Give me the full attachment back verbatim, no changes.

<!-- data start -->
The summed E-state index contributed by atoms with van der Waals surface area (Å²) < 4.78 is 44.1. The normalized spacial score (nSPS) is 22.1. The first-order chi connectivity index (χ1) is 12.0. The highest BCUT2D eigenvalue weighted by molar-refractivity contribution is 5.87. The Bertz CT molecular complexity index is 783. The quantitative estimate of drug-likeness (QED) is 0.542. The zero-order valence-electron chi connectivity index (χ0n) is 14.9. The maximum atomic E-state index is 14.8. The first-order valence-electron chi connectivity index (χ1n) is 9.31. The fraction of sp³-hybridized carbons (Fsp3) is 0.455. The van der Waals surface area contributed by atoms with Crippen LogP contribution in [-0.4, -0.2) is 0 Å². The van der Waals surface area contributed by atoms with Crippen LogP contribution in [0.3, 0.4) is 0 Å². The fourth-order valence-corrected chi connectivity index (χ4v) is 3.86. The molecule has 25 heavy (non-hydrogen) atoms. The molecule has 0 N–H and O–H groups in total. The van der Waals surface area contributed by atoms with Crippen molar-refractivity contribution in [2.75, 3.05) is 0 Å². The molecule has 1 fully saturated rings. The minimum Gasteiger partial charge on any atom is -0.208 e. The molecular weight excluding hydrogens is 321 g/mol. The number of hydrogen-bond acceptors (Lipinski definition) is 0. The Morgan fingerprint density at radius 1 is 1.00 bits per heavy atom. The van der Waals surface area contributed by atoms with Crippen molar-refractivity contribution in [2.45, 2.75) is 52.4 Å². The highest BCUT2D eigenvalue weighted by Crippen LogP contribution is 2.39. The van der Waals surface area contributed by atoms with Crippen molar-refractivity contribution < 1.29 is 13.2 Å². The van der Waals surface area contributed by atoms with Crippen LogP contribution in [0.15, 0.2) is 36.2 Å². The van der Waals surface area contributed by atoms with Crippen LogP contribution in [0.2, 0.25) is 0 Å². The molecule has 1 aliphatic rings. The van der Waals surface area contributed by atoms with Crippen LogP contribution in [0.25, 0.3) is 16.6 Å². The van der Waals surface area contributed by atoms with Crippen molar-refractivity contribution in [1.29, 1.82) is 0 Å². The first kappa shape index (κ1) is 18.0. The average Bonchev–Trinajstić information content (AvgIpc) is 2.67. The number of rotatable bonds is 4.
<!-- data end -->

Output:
The summed E-state index contributed by atoms with van der Waals surface area (Å²) < 4.78 is 44.1. The normalized spacial score (nSPS) is 22.1. The first-order chi connectivity index (χ1) is 12.0. The highest BCUT2D eigenvalue weighted by molar-refractivity contribution is 5.87. The Bertz CT molecular complexity index is 783. The quantitative estimate of drug-likeness (QED) is 0.542. The zero-order valence-electron chi connectivity index (χ0n) is 14.9. The maximum atomic E-state index is 14.8. The first-order valence-electron chi connectivity index (χ1n) is 9.31. The fraction of sp³-hybridized carbons (Fsp3) is 0.455. The van der Waals surface area contributed by atoms with Crippen LogP contribution in [-0.4, -0.2) is 0 Å². The van der Waals surface area contributed by atoms with Crippen LogP contribution in [0.3, 0.4) is 0 Å². The fourth-order valence-corrected chi connectivity index (χ4v) is 3.86. The molecule has 25 heavy (non-hydrogen) atoms. The molecule has 0 N–H and O–H groups in total. The van der Waals surface area contributed by atoms with Crippen molar-refractivity contribution in [2.75, 3.05) is 0 Å². The molecule has 1 fully saturated rings. The minimum Gasteiger partial charge on any atom is -0.208 e. The molecular weight excluding hydrogens is 321 g/mol. The number of hydrogen-bond acceptors (Lipinski definition) is 0. The Morgan fingerprint density at radius 1 is 1.00 bits per heavy atom. The van der Waals surface area contributed by atoms with Crippen molar-refractivity contribution in [2.45, 2.75) is 52.4 Å². The highest BCUT2D eigenvalue weighted by Crippen LogP contribution is 2.39. The van der Waals surface area contributed by atoms with Crippen molar-refractivity contribution < 1.29 is 13.2 Å². The van der Waals surface area contributed by atoms with Crippen LogP contribution in [0.15, 0.2) is 36.2 Å². The van der Waals surface area contributed by atoms with Crippen LogP contribution in [0.2, 0.25) is 0 Å². The molecule has 1 aliphatic rings. The van der Waals surface area contributed by atoms with Crippen LogP contribution in [0.25, 0.3) is 16.6 Å². The van der Waals surface area contributed by atoms with Crippen molar-refractivity contribution in [1.29, 1.82) is 0 Å². The first kappa shape index (κ1) is 18.0. The average Bonchev–Trinajstić information content (AvgIpc) is 2.67. The number of rotatable bonds is 4.